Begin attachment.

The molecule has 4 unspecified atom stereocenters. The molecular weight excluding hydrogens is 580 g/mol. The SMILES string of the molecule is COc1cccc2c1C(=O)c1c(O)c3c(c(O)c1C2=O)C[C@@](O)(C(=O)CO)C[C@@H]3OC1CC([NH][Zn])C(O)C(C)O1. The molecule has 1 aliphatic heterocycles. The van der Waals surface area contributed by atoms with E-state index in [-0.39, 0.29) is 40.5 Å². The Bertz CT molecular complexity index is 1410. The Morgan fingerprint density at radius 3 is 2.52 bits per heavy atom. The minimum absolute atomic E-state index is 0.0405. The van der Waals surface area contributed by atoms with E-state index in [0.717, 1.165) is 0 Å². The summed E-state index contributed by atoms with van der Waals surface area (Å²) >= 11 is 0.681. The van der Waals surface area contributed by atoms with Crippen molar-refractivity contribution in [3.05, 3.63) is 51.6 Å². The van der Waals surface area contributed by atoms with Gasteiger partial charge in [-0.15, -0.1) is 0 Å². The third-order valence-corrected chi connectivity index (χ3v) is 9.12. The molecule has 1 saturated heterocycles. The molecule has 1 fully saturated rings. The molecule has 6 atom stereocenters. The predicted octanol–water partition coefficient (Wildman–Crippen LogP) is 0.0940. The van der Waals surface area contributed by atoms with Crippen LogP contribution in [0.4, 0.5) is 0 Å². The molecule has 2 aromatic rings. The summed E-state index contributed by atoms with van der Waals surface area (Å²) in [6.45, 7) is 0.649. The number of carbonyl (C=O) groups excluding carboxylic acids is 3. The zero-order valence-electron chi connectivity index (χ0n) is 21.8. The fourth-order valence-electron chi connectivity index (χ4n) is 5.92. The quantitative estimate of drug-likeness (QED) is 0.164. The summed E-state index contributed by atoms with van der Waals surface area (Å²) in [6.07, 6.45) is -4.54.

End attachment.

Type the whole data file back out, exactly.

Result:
The molecule has 4 unspecified atom stereocenters. The molecular weight excluding hydrogens is 580 g/mol. The SMILES string of the molecule is COc1cccc2c1C(=O)c1c(O)c3c(c(O)c1C2=O)C[C@@](O)(C(=O)CO)C[C@@H]3OC1CC([NH][Zn])C(O)C(C)O1. The molecule has 1 aliphatic heterocycles. The van der Waals surface area contributed by atoms with E-state index in [-0.39, 0.29) is 40.5 Å². The Bertz CT molecular complexity index is 1410. The Morgan fingerprint density at radius 3 is 2.52 bits per heavy atom. The minimum absolute atomic E-state index is 0.0405. The van der Waals surface area contributed by atoms with E-state index in [0.717, 1.165) is 0 Å². The summed E-state index contributed by atoms with van der Waals surface area (Å²) >= 11 is 0.681. The van der Waals surface area contributed by atoms with Crippen molar-refractivity contribution in [3.05, 3.63) is 51.6 Å². The van der Waals surface area contributed by atoms with Gasteiger partial charge in [-0.15, -0.1) is 0 Å². The third-order valence-corrected chi connectivity index (χ3v) is 9.12. The molecule has 1 saturated heterocycles. The molecule has 1 fully saturated rings. The molecule has 6 atom stereocenters. The predicted octanol–water partition coefficient (Wildman–Crippen LogP) is 0.0940. The van der Waals surface area contributed by atoms with Crippen LogP contribution in [0.4, 0.5) is 0 Å². The molecule has 2 aromatic rings. The summed E-state index contributed by atoms with van der Waals surface area (Å²) in [6.45, 7) is 0.649. The number of carbonyl (C=O) groups excluding carboxylic acids is 3. The zero-order valence-electron chi connectivity index (χ0n) is 21.8. The fourth-order valence-electron chi connectivity index (χ4n) is 5.92. The quantitative estimate of drug-likeness (QED) is 0.164. The summed E-state index contributed by atoms with van der Waals surface area (Å²) in [6.07, 6.45) is -4.54.